Psychedelic Simulation Showcases the Ferocious Power of a Solar Flare

Scientists are closing in on a better understanding about how these magnetic eruptions evolve

[Mark Cheung, Lockheed Martin, and Matthias Rempel, NCAR]

For the first time, scientists have created a computer model that can simulate the evolution of a solar flare, from thousands of miles below the photosphere to the eruption itself in the lower corona — the sun’s multimillion degree atmosphere. And the results are not only scientifically impressive, the visualization is gorgeous.

I’ve always had a fascination with the sun — from how our nearest star generates its energy via fusion reactions in its core, to how the tumultuous streams of energetic plasma slams into our planet’s magnetosphere, igniting spectacular aurorae. Much of my interest, however, has focused on the lower corona; a region where the intense magnetic field emerges from the solar interior and reaches into space. With these magnetic fields comes a huge release of hot plasma that is channeled by the magnetism to form beautiful coronal loops. Intense regions of magnetism can accumulate in violently-churning “active regions,” creating sunspots and explosive events — triggered by large-scale magnetic reconnection — such as flares and coronal mass ejections (or CMEs). This is truly a mysterious place and solar physicists have tried to understand its underlying dynamics for decades.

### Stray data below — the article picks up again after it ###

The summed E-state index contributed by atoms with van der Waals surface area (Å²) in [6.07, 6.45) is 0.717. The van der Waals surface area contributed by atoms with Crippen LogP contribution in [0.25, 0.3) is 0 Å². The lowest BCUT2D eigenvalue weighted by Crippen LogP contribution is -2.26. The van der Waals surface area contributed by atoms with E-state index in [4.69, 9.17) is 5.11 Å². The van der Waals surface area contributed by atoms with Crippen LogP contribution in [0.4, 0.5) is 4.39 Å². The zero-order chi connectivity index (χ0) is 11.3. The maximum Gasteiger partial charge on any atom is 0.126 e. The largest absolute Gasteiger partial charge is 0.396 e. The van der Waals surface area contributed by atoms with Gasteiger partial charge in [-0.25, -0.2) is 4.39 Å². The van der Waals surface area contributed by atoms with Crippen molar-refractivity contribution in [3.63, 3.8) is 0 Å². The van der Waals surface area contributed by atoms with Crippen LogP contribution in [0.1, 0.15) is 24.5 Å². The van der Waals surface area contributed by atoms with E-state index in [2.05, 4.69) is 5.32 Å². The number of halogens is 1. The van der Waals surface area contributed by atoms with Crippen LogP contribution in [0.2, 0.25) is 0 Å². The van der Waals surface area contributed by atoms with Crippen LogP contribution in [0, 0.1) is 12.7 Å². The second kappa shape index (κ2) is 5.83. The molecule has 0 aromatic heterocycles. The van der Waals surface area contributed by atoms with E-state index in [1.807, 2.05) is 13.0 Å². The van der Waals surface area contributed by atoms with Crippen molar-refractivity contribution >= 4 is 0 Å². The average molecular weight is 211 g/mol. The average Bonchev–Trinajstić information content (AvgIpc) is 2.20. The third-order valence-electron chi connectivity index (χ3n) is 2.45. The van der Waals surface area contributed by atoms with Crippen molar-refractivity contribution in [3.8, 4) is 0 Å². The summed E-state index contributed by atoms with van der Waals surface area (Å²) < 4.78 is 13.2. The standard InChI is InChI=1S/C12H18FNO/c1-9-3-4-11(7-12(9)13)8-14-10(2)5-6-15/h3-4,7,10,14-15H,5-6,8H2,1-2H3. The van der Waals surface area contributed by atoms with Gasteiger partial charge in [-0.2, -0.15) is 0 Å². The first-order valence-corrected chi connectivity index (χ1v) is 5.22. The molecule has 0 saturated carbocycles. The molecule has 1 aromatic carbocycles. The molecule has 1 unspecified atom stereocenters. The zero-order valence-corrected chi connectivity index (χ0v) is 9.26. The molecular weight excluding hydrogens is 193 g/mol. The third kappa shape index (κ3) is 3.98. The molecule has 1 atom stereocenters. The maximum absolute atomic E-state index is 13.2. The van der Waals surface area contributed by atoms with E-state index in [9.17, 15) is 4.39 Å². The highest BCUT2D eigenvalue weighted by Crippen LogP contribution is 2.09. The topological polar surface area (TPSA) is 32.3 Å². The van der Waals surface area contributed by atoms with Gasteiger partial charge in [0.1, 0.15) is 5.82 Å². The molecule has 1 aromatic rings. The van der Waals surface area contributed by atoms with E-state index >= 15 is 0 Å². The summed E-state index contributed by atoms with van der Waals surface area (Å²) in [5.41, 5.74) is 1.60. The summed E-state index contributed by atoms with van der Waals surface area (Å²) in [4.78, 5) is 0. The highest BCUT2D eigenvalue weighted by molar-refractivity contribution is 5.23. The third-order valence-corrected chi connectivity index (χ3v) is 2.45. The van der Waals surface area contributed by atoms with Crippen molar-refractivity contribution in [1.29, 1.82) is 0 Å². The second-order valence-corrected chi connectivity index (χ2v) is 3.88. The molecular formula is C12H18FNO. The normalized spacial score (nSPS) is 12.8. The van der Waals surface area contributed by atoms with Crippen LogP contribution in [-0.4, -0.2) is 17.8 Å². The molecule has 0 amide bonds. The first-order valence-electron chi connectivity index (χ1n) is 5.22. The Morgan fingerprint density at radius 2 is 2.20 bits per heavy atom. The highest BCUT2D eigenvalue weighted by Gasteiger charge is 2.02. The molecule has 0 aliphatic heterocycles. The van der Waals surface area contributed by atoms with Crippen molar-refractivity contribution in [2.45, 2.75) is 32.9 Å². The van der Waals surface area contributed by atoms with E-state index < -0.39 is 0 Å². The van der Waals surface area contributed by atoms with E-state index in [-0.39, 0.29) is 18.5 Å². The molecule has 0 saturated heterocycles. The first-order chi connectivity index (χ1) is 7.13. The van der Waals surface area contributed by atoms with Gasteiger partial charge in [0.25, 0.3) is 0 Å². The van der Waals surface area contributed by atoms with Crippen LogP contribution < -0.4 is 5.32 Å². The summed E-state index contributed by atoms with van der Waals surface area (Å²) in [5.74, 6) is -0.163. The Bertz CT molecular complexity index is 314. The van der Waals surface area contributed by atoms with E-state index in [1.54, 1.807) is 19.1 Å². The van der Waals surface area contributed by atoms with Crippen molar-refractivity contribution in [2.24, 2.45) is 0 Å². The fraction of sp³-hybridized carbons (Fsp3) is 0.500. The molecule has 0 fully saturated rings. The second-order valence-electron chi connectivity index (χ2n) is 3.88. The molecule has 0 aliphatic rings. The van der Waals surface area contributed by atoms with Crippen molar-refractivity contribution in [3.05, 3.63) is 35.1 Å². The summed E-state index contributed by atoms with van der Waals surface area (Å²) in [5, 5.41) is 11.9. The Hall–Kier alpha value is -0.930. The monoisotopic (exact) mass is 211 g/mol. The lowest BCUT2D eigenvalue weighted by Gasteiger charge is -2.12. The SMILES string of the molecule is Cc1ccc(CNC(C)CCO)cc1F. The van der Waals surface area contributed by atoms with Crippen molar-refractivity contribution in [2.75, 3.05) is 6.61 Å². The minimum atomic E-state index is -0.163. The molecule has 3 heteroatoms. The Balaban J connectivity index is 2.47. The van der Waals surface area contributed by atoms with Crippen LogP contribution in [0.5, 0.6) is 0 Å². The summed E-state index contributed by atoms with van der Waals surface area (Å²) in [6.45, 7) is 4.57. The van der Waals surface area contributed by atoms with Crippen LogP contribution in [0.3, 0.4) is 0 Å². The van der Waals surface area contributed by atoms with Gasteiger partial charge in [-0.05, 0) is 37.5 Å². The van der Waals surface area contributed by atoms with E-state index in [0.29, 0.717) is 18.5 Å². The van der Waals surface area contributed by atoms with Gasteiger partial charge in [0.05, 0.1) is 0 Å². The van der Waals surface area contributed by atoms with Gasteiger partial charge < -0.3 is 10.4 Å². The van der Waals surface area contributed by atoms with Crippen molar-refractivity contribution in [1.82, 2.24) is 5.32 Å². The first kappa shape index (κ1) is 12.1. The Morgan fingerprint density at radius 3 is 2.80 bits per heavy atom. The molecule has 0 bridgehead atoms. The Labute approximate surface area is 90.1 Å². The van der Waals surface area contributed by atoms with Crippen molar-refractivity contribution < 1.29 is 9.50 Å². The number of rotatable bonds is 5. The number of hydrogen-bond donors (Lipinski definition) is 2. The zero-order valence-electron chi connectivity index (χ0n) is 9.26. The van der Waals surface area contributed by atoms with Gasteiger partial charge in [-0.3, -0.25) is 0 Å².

The eruption of an X-class solar flare in the sun’s multimillion degree corona [NASA/SDO]

Now, with increasingly-sophisticated solar observatories (such as NASA’s Solar Dynamics Observatory), we are getting an ever more detailed look at what’s going on inside the sun’s deep atmosphere and, with improvements of theoretical models and increases in computer processing power, simulations of the corona are looking more and more like the real thing. And this simulation, detailed in the journal Nature Astronomyis truly astonishing.

In the research, led by researchers at the National Center for Atmospheric Research (NCAR) and the Lockheed Martin Solar and Astrophysics Laboratory, the evolution of a solar flare has been modeled. This simulation goes beyond previous efforts as it is more realistic and creates a more complete picture of the range of emissions that can be generated when a solar flare is unleashed.

One of the biggest questions hanging over solar (and indeed, stellar) physics is how the sun (and other stars) heat the corona. As we all know, the sun is very hot but its corona is too hot; the photosphere is a few thousand degrees, whereas, only just above it, the coronal plasma skyrockets to millions of degrees, generating powerful radiation beyond what the human eye can see, such as extreme-ultraviolet and X-rays. Basic thermodynamics says that this shouldn’t be possible — this situation is analogous to finding the air surrounding a light bulb is hotter than the bulb’s glass. But what our sun has that a light bulb does not is a powerful magnetic field that dictates the size, shape, temperature and dynamics of the plasma our sun is blasting into space. (If you want some light reading on the subject, you can read my PhD thesis on the topic.)